When cases in the province started to rise at a higher rate than elsewhere, health experts focused on sequencing samples from those who tested positive, which allowed them to quickly identify the B.1.1.529 variant.

Peacock said the South African health ministry and its scientists “are to be applauded in their response, their science, and in sounding the alarm to the world.”

She added the development shows how important it is to have excellent sequencing capabilities and to share expertise with others.

The reaction to the announcement of the new variant discovered by South African health authorities was also prompt.

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UK officials announced Thursday six African countries would be added to England’s travel “red list” after the UK Health Security Agency flagged concern over the variant.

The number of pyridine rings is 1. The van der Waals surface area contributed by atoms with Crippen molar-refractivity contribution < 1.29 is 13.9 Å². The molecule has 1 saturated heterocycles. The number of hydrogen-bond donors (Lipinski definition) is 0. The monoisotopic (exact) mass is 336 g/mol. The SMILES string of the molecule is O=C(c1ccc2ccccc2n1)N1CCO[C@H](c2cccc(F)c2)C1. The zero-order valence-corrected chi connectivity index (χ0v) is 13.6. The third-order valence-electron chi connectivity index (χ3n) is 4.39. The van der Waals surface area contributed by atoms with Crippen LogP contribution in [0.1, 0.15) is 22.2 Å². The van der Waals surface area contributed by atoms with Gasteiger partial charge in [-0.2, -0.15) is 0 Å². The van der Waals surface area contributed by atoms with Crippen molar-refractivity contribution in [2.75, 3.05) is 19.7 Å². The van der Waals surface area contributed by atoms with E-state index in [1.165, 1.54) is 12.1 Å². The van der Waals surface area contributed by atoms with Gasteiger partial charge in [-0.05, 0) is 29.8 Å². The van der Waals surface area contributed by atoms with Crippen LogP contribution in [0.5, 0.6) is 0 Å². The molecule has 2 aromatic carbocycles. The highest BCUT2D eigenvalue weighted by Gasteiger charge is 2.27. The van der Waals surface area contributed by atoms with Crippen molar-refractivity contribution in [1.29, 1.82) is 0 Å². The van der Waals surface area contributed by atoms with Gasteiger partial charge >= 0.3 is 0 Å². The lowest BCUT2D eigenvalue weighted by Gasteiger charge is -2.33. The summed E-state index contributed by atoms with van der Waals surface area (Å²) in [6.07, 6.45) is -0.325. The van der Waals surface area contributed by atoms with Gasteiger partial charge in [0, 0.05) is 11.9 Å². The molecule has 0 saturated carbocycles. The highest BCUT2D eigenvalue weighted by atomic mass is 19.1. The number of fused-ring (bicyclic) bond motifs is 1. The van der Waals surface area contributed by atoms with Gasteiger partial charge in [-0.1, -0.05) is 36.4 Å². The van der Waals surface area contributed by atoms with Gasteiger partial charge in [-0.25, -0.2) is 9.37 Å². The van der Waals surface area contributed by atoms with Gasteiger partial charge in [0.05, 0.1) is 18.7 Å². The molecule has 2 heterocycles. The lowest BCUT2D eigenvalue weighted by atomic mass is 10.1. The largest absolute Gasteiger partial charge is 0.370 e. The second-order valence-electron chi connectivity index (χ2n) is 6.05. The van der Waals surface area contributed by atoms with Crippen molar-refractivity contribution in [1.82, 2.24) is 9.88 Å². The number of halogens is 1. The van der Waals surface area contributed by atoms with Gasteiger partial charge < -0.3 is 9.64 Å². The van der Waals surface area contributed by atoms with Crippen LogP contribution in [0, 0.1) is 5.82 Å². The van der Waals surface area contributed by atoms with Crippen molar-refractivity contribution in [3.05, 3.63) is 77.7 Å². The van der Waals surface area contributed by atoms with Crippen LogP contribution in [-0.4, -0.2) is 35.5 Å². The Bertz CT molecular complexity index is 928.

UK’s Health Minister Sajid Javid said flights to the UK from South Africa, Namibia, Lesotho, Botswana, Eswatini and Zimbabwe would be suspended from midday Friday and all six countries would be added to the red list — meaning UK residents and British and Irish nationals arriving home from those points of departure must undergo a 10-day hotel quarantine at their own expense.

Speaking on Friday, Javid said it was “highly likely” the B.1.1.529 variant has spread beyond southern Africa. In a statement to the UK House of Commons Friday Javid expressed concern it may “pose a substantial risk to public health.”

European Union states have agreed to introduce temporary restrictions on all travel into the EU from southern Africa over the new Covid-19 variant, the bloc said Friday.